Explainer: 1999 Ruling Still Shapes NJ Policies for People with Disabilities

Andrew Kitchenman | June 30, 2015 | Explainer
In Olmstead case, U.S. Supreme Court required that patients live in the least restrictive and most appropriate setting

What it is: Olmstead v. L.C. was a case heard by the U.S. Supreme Court in its 1999 term, based on a lawsuit filed in 1995 on behalf of two women with intellectual disabilities who lived in institutional settings.

Justice Ruth Bader Ginsburg’s majority opinion held that: “States are required to place persons with mental disabilities in community settings rather than in institutions when the State’s treatment professionals have determined that community placement is appropriate, the transfer from institutional care to a less restrictive setting is not opposed by the affected individual, and the placement can be reasonably accommodated.”

What it means: It has led the state government to emphasize placing all residents in either their family homes or in group homes that are near their communities. This has put the state in conflict with specific groups of family members, including those of residents who have lived in two developmental centers that were closed by the state, as well as those who live in out-of-state residences.

Why it’s still in the news: State officials are still adjusting policies – and their implementation – to conform with their interpretation of the 1999 decision.

Disability Rights New Jersey filed a lawsuit in 2005 arguing that the state wasn’t complying with the decision. Under a settlement announced by Gov. Chris Christie in 2013, his administration increased funding for community placements.

Another major landmark in the shift toward community placement was a report released in 2007, “The Path to Progress,” released by the state Department of Human Services in 2007, which called for an eight-year transition of moving residents into community placements.

Where did people with intellectual disabilities previously reside? Many lived in large developmental centers,institutions, in which a comprehensive set of services, ranging from medical services to physical activities, were provided. Others lived in out-of-state facilities if no appropriate in-state services were available.

Organizations that advocate for intellectually disabled people to live in their own homes, as well as organizations that provide community housing and services, have long argued that state and federal Medicaid funding should shift from these large institutions toward group homes.

But many families of people living in the larger centers contend services have improved over time and that their family members should stay in the institutions they believe are more appropriate for their family members than group homes.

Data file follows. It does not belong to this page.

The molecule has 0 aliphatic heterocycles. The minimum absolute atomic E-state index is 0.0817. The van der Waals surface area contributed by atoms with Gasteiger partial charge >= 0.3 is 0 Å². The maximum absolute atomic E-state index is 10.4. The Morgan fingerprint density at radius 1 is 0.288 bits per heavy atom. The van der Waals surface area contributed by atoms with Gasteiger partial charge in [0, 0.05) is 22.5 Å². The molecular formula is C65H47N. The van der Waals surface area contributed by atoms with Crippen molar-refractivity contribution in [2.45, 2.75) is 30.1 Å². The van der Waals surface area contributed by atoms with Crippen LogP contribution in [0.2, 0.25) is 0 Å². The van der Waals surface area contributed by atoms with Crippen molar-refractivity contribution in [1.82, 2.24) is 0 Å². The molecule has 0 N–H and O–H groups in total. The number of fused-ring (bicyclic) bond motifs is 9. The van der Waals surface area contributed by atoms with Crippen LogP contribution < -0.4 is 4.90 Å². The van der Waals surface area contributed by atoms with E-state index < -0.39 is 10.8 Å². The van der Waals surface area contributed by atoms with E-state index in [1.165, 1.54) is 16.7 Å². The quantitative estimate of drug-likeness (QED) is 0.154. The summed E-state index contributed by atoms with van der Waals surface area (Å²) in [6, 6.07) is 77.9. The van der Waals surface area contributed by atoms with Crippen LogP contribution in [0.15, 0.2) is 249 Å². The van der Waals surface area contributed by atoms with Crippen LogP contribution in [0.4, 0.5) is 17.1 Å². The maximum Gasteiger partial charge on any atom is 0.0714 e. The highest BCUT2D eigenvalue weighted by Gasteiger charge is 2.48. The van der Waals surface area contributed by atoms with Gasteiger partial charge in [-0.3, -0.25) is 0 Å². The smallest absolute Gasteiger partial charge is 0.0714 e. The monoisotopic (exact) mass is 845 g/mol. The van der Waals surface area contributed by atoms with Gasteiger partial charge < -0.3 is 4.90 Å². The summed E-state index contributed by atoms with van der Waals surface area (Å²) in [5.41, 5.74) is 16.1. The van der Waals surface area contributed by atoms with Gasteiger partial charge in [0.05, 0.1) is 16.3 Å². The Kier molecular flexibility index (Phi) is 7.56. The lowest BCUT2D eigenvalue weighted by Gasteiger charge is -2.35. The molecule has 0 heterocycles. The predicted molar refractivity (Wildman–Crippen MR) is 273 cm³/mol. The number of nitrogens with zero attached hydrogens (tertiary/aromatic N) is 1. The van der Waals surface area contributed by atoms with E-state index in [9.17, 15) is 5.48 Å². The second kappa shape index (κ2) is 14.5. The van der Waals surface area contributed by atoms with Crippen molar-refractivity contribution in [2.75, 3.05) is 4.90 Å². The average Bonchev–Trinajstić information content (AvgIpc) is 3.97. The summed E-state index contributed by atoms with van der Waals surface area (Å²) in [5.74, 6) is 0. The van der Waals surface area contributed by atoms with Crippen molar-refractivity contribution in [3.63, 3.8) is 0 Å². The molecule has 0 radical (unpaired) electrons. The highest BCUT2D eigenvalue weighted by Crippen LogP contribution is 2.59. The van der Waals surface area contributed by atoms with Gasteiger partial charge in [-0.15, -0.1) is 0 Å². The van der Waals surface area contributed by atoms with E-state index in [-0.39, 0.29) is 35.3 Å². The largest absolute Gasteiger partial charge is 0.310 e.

Developmental center controversy: A state commission ruled that the Woodbridge Developmental Center and the North Jersey Developmental Center in Totowa should close as part of the ongoing state response to Olmstead.

This prompted an outcry from family members of residents, who said that the state was putting the interests of organizations that primarily serve people with mild and moderate disabilities ahead of those who lived at the centers, many of whom had severe disabilities.

The families of center residents sued to prevent the closures, but the lawsuit failed.

Return Home New Jersey: The focus of legislative battles has shifted from the developmental centers — whose closing was supported by Democratic legislative leaders, as well as Christie – toward a state program known as Return Home New Jersey. This program aims to transfer those who had been placed outside the state back to group homes in New Jersey.

[related]Senate President Stephen M. Sweeney (D-Cumberland, Gloucester, and Salem) and other Democrats have supported bills to put a moratorium on the transfers, citing the pleas of family members who say their loved ones with disabilities have lived in their homes for most of their lives.

Administration officials are working with local group home providers to find locations for individual residents that will meet their needs – family members have described the repeated meetings that they’re required to attend with potential care providers as wasteful.

Arguments in favor of community placement: Supporters of the state’s efforts argue that all people with disabilities are better served by living in settings that more closely resemble single-family homes, and spending time in activities in their communities.

Opponents say that the lower wages of group-home workers and greater distance from medical professionals has resulted in worse experiences and more dangerous conditions.

What happens next: It’s been several years since the state has placed any new residents in developmental centers. As for Return Home New Jersey, the state plans to continue to try to bring more residents back into the state.

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